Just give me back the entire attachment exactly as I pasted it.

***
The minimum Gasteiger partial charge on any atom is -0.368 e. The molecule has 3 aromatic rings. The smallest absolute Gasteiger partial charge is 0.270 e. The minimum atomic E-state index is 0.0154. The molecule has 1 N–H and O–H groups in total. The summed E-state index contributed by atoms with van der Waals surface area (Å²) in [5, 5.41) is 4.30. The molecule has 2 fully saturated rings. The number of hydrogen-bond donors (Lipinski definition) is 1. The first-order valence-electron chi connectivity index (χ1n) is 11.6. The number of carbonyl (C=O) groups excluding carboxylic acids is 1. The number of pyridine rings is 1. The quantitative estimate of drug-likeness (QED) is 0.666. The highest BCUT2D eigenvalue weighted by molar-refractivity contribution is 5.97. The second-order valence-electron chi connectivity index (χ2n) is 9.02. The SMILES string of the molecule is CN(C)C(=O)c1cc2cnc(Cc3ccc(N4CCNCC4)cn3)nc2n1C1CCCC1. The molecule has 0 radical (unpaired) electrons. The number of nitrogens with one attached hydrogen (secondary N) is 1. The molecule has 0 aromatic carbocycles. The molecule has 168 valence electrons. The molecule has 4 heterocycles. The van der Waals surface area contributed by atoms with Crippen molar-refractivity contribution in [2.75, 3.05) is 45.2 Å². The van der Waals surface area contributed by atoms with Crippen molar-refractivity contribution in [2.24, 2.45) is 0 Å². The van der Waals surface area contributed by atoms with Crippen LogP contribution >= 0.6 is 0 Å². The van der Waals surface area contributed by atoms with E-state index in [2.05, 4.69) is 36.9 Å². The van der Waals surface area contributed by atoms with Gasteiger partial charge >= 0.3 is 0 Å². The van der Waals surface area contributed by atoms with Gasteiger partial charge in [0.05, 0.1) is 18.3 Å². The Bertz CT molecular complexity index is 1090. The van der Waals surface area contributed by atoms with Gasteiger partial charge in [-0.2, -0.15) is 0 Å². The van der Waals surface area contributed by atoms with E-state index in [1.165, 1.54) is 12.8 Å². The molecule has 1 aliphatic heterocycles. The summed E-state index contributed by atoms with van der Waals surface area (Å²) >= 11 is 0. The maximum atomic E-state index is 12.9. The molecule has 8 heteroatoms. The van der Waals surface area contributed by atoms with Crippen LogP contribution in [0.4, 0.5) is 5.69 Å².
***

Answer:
The minimum Gasteiger partial charge on any atom is -0.368 e. The molecule has 3 aromatic rings. The smallest absolute Gasteiger partial charge is 0.270 e. The minimum atomic E-state index is 0.0154. The molecule has 1 N–H and O–H groups in total. The summed E-state index contributed by atoms with van der Waals surface area (Å²) in [5, 5.41) is 4.30. The molecule has 2 fully saturated rings. The number of hydrogen-bond donors (Lipinski definition) is 1. The first-order valence-electron chi connectivity index (χ1n) is 11.6. The number of carbonyl (C=O) groups excluding carboxylic acids is 1. The number of pyridine rings is 1. The quantitative estimate of drug-likeness (QED) is 0.666. The highest BCUT2D eigenvalue weighted by molar-refractivity contribution is 5.97. The second-order valence-electron chi connectivity index (χ2n) is 9.02. The SMILES string of the molecule is CN(C)C(=O)c1cc2cnc(Cc3ccc(N4CCNCC4)cn3)nc2n1C1CCCC1. The molecule has 0 radical (unpaired) electrons. The number of nitrogens with one attached hydrogen (secondary N) is 1. The molecule has 0 aromatic carbocycles. The molecule has 168 valence electrons. The molecule has 4 heterocycles. The van der Waals surface area contributed by atoms with Crippen molar-refractivity contribution in [2.75, 3.05) is 45.2 Å². The van der Waals surface area contributed by atoms with Crippen molar-refractivity contribution in [2.24, 2.45) is 0 Å². The van der Waals surface area contributed by atoms with Crippen LogP contribution >= 0.6 is 0 Å². The van der Waals surface area contributed by atoms with E-state index in [2.05, 4.69) is 36.9 Å². The van der Waals surface area contributed by atoms with Gasteiger partial charge >= 0.3 is 0 Å². The van der Waals surface area contributed by atoms with Gasteiger partial charge in [0.05, 0.1) is 18.3 Å². The Bertz CT molecular complexity index is 1090. The van der Waals surface area contributed by atoms with Gasteiger partial charge in [-0.2, -0.15) is 0 Å². The van der Waals surface area contributed by atoms with E-state index in [1.165, 1.54) is 12.8 Å². The molecule has 1 aliphatic heterocycles. The summed E-state index contributed by atoms with van der Waals surface area (Å²) >= 11 is 0. The maximum atomic E-state index is 12.9. The molecule has 8 heteroatoms. The van der Waals surface area contributed by atoms with Crippen LogP contribution in [0.4, 0.5) is 5.69 Å².